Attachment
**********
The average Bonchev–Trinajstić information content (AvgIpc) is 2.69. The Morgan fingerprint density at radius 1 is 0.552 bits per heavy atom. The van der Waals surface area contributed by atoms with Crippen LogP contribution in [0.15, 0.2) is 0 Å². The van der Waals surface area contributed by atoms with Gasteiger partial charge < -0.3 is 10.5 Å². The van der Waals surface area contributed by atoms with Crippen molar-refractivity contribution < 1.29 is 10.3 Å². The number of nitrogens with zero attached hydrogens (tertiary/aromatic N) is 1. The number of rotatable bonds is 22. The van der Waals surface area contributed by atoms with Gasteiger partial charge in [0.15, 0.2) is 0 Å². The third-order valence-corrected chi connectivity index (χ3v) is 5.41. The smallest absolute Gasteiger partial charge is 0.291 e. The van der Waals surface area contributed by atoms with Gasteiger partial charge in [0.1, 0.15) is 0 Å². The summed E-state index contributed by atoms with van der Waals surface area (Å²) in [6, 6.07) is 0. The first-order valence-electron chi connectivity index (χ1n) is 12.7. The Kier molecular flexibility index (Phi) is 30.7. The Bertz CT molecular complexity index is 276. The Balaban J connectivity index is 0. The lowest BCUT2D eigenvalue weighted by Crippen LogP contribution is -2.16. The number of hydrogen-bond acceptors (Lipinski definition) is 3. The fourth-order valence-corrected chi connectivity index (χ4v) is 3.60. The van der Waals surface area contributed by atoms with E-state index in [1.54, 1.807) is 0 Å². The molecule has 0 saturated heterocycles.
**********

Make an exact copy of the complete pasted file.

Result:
The average Bonchev–Trinajstić information content (AvgIpc) is 2.69. The Morgan fingerprint density at radius 1 is 0.552 bits per heavy atom. The van der Waals surface area contributed by atoms with Crippen LogP contribution in [0.15, 0.2) is 0 Å². The van der Waals surface area contributed by atoms with Gasteiger partial charge < -0.3 is 10.5 Å². The van der Waals surface area contributed by atoms with Crippen molar-refractivity contribution < 1.29 is 10.3 Å². The number of nitrogens with zero attached hydrogens (tertiary/aromatic N) is 1. The number of rotatable bonds is 22. The van der Waals surface area contributed by atoms with Gasteiger partial charge in [0.15, 0.2) is 0 Å². The third-order valence-corrected chi connectivity index (χ3v) is 5.41. The smallest absolute Gasteiger partial charge is 0.291 e. The van der Waals surface area contributed by atoms with Gasteiger partial charge in [0.1, 0.15) is 0 Å². The summed E-state index contributed by atoms with van der Waals surface area (Å²) in [6, 6.07) is 0. The first-order valence-electron chi connectivity index (χ1n) is 12.7. The Kier molecular flexibility index (Phi) is 30.7. The Bertz CT molecular complexity index is 276. The Balaban J connectivity index is 0. The lowest BCUT2D eigenvalue weighted by Crippen LogP contribution is -2.16. The number of hydrogen-bond acceptors (Lipinski definition) is 3. The fourth-order valence-corrected chi connectivity index (χ4v) is 3.60. The van der Waals surface area contributed by atoms with E-state index in [1.54, 1.807) is 0 Å². The molecule has 0 saturated heterocycles.